Despite wide-spread and unprecedented staffing shortages, and the toll this continues to take on NZNO members, Walton insists they are up for the challenge.
“The thing that moves people, for organising, to get involved, to campaign around, is when we’re angry enough about an issue that impacts not just me but our community – and as nurses we care deeply about that.”
Born in Scotland, Walton has spent most of her life in Australia, and recently finished a role as director of the global organising academy at the International Trade Union Confederation (ITUC), based in Brussels, Belgium.
The three-year stint included the unexpected challenge of the COVID-19 pandemic. In 2020, while on a visit to family in Perth, she was unable to leave due to a lockdown and the closing of borders for international travel. She spent the time converting face-to-face training programmes for union organisers around the world, into online modules.
Prior to the ITUC role, Walton spent 26 years working for Australian unions including the Health Services Union, the Australian Council of Trade Unions and most recently as national operations manager of the Media, Entertainment and Arts Alliance (MEAA).
In this role, from 2015-2019 Walton says she helped turn the tide on a significant membership downturn in the years prior to her appointment, and achieve growth of 1.6 per cent by October 2018.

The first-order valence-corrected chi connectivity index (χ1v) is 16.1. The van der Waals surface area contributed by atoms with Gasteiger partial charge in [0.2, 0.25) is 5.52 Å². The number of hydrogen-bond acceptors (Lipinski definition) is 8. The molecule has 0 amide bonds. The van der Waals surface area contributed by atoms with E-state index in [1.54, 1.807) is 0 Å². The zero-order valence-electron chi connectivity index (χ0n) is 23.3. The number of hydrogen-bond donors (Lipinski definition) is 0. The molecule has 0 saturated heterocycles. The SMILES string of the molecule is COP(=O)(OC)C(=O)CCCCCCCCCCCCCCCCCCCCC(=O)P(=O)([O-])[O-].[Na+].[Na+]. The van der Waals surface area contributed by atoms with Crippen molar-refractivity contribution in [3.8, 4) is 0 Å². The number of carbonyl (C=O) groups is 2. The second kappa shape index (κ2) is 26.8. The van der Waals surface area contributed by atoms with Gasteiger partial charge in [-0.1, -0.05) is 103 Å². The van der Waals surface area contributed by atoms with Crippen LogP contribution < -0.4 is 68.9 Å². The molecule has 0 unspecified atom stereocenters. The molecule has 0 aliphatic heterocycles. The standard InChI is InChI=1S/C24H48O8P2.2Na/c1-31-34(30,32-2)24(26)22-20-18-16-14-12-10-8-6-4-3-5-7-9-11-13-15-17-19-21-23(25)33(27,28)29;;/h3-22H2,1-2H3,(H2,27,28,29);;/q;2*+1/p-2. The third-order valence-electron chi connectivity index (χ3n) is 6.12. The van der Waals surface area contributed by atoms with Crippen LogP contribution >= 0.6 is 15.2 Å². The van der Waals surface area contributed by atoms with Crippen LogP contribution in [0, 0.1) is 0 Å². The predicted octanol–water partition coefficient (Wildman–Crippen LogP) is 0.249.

Walton said she had huge respect for nurses and was excited to work for Tōpūtanga Tupuhi Kaitiaki o Aotearoa New Zealand Nurses Organisation (NZNO).
“My mum’s been a nurse, my dad’s been a nurse, my sister’s a nurse. This is my way of giving back to nursing.”
The role was also a fantastic opportunity to work with former colleague, chief executive Paul Goulter again – the pair worked briefly together at the ACTU – and be closer to her son, who lives in Australia, Walton said.
Asked what she wants to achieve in the role, Walton got straight to the point.
“I want to make NZNO the best organising union in New Zealand. And in doing that, we actually build power for nurses.”
While NZNO had achieved high density, with over 55,000 members, Walton said she wants to continue work under the Maranga Mai! campaign, to increase engagement and build member power.
“High density doesn’t equal power – you need to have high density and you need to have your members willing to take action over the issues that are important to them.”
Walton said the work of organising and organisers was about empowering workers, “to make sure they are front and centre of being union” rather than being “in the union”.
“If you’re thinking an organiser is the union, and is going to save the world then that’s not the union, that’s an organiser – and when an organiser walks out the door, so does the union.
“So this is actually putting the power back into members and giving them power to stand up for themselves – we’re here to facilitate it.”
Success in the role would mean that the community and government hear what nurses have to say, Walton said.